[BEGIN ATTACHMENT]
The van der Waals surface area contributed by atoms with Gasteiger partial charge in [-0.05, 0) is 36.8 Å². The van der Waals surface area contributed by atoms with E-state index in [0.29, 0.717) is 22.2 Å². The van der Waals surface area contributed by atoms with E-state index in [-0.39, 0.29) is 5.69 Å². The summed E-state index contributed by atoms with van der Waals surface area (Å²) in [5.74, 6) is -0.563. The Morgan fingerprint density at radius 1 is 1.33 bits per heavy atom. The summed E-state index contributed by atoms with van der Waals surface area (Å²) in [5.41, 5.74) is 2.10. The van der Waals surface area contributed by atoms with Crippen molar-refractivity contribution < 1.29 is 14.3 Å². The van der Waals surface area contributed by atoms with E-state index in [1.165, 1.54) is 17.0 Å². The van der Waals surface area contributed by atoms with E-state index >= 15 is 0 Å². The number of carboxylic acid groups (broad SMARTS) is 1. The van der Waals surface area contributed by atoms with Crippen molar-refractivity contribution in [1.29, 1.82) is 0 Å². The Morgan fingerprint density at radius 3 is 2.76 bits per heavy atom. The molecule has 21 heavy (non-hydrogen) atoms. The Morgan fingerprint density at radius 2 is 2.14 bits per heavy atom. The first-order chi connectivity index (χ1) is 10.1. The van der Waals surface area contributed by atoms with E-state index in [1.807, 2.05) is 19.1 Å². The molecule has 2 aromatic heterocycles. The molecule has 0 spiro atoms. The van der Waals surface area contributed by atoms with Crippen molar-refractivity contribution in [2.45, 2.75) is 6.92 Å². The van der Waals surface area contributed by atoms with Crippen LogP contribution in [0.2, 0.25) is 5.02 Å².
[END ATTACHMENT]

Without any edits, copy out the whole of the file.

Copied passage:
The van der Waals surface area contributed by atoms with Gasteiger partial charge in [-0.05, 0) is 36.8 Å². The van der Waals surface area contributed by atoms with E-state index in [0.29, 0.717) is 22.2 Å². The van der Waals surface area contributed by atoms with E-state index in [-0.39, 0.29) is 5.69 Å². The summed E-state index contributed by atoms with van der Waals surface area (Å²) in [5.74, 6) is -0.563. The Morgan fingerprint density at radius 1 is 1.33 bits per heavy atom. The summed E-state index contributed by atoms with van der Waals surface area (Å²) in [5.41, 5.74) is 2.10. The van der Waals surface area contributed by atoms with Crippen molar-refractivity contribution < 1.29 is 14.3 Å². The van der Waals surface area contributed by atoms with E-state index in [1.165, 1.54) is 17.0 Å². The van der Waals surface area contributed by atoms with E-state index >= 15 is 0 Å². The number of carboxylic acid groups (broad SMARTS) is 1. The van der Waals surface area contributed by atoms with Crippen molar-refractivity contribution in [1.29, 1.82) is 0 Å². The Morgan fingerprint density at radius 3 is 2.76 bits per heavy atom. The molecule has 21 heavy (non-hydrogen) atoms. The Morgan fingerprint density at radius 2 is 2.14 bits per heavy atom. The first-order chi connectivity index (χ1) is 10.1. The van der Waals surface area contributed by atoms with E-state index in [1.807, 2.05) is 19.1 Å². The molecule has 2 aromatic heterocycles. The molecule has 0 spiro atoms. The van der Waals surface area contributed by atoms with Crippen molar-refractivity contribution in [2.45, 2.75) is 6.92 Å². The van der Waals surface area contributed by atoms with Crippen LogP contribution in [0.2, 0.25) is 5.02 Å².